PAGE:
Monday, September 21, 2009

Talking Point 1: Amazing Grace

The reading Amazing Grace by Jonathon Kozol struck me the hardest. I found it to be the most interesting reading yet. I would like to share some of the quotes that caught my eye.

1. "'I saw a boy shot in the head right over there,' he says a moment later, in a voice that does not sound particularly sad, then looks up at me and asks politely, 'Would you like a chocolate chip cookie?'"

I think this is the most important quote in the reading. The way the little boy goes from talking about someone getting shot to talking about chocolate chip cookies really gives a picture of the society he is living. He has grown up in a neighborhood where getting shot happens often. In our society, if a person saw another person get shot, they would react differently. They would probably be extremely upset and not want to talk about it. The way the little boy brings it into the conversation out of nowhere demonstrates that he knows what goes on in the real world and it almost seems as though he is not afraid.

2. "These are almost the only things she says that have an edge of indignation; even here, it is more sadness than real indignation. She seems resigned ot things the way they are. 'That's how it is. What can I say?' she often asks."

The entire time the author is speaking with the mother of the little boy, the mother does not have an angry tone. She understands the impact that her standard of living has on her son. She feels guilty because she loves him very much. The way she speaks about it also gave me the notion that she feels as though thats just the way things are and nothing can be done to make it better. She has become accustomed to the life she lives and feels stuck. I feel as though most people in her situation have the same way of thinking.

3. "'Evil exists,' he says, not flinching at the word. 'I believe that what the rich have done to the poor people in this city is something that a preacher could call evil. Somebody has power.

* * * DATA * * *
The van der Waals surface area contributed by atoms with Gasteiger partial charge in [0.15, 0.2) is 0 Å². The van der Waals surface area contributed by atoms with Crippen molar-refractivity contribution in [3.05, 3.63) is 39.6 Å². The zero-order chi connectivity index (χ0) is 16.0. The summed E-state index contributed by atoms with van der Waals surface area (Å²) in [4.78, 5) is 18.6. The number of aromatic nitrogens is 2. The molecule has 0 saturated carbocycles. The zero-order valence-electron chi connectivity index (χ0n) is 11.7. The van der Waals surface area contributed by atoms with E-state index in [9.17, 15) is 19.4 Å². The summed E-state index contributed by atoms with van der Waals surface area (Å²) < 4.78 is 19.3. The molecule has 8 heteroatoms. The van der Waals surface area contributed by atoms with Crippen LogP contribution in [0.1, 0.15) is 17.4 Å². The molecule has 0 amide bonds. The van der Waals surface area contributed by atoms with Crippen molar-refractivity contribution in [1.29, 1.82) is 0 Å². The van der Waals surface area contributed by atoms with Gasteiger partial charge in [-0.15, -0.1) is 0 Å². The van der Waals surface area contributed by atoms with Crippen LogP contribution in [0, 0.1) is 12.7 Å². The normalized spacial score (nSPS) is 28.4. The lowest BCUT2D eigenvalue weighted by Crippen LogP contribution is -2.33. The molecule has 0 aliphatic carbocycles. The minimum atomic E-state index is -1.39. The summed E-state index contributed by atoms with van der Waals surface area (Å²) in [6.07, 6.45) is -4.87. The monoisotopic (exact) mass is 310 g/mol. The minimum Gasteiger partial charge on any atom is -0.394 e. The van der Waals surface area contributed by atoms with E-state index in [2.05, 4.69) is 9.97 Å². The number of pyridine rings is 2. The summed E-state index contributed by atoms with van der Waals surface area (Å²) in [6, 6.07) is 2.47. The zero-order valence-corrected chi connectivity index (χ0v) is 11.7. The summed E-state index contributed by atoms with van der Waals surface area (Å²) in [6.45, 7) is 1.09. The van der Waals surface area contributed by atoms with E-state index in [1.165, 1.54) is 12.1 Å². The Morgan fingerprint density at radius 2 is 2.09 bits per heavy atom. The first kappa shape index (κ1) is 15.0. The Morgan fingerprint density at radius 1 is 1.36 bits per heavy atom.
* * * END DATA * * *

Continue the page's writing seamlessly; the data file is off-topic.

Pretending that they don't so they don't need to use it to help people-that is my idea of evil."

This stresses the fact that the people that have the power don't want to accept it. It is said that the people who have the most power are white, heterosexual, males. I don't believe that people don't accept that they have power. I think that people of the white culture are brought up to worry about themselves. Children are never brought up to worry about others that have different skin color or a different sexual orientation. Therefore, it is not that people don't want to use their power, they just don't know how.

I enjoyed reading Amazing Grace by Jonathon Kozol. His writing was not only informative, but picturesque. He informed us on the struggles of people through telling actual experiences. I found this to be very helpful. It made me feel like I knew the people he was speaking with. I felt emotions for them. I felt sorry that they had to live life in such a poor neighborhood and I felt angry that good people must suffer in such a way. Reading this made me realize that normal people living decent lives don't ever think about how much worse off they could be. For example, my parents often complain about the neighborhood we live in. In fact, they sold my house last week. My neighborhood is not terrible, it has just become worse over the sixteen years we have lived here. I agree with them that I would like to move to a higher class neighborhood. However, after reading this I am happy to have grown up in my neighborhood. The people that live in the slums of New York would probably give anything to live where I do. It is crazy how people tend to take things for granted.

I found this reading to be much easier than the past readings we have done of Johnson and Delpit. It also relates to both of these texts. There are ideas in Amazing Grace behind the stories that are being told of peoples lives. These ideas are the basic ideas of Johnson's Privilege, Power, and Difference. Such ideas are the fact that people are not willing to accept their power because they don't want to have to deal with others. Another example is that the colored people that live in the slums of New York city seem to accept that they are not as worthy as people of the higher class New York. When trying to relate this text to Delpit's Silent Dialogue, I had more trouble. I feel as though it partly worked against what Delpit was saying because the people in the reading were not afraid to share their experiences or their culture with Kozol. On the other hand, the reading shows the differences in the way people understand one another, or the miscommunication between cultures. For example, the little boy tells Kozol that he once saw a person get shot as though it was a normal thing. This would not be considered the norm in other societies. Overall I think the text was extremely helpful in learning about other places that people live and the way they live. It made me want to reach out and use my "power" to help these people find a way out.


  1. I agree with your outlook on this article. It defiantly makes us realize how lucky we are and not to take the little things for granted. good points! :)

  2. I like how you work to connect to Delpit and Johnson. Kozol does write in an emotional way -- but I think that he wants more than our pity or sadness. Why does he tell us the stories of Mott Haven? DId our class discussion help you think about this in different ways?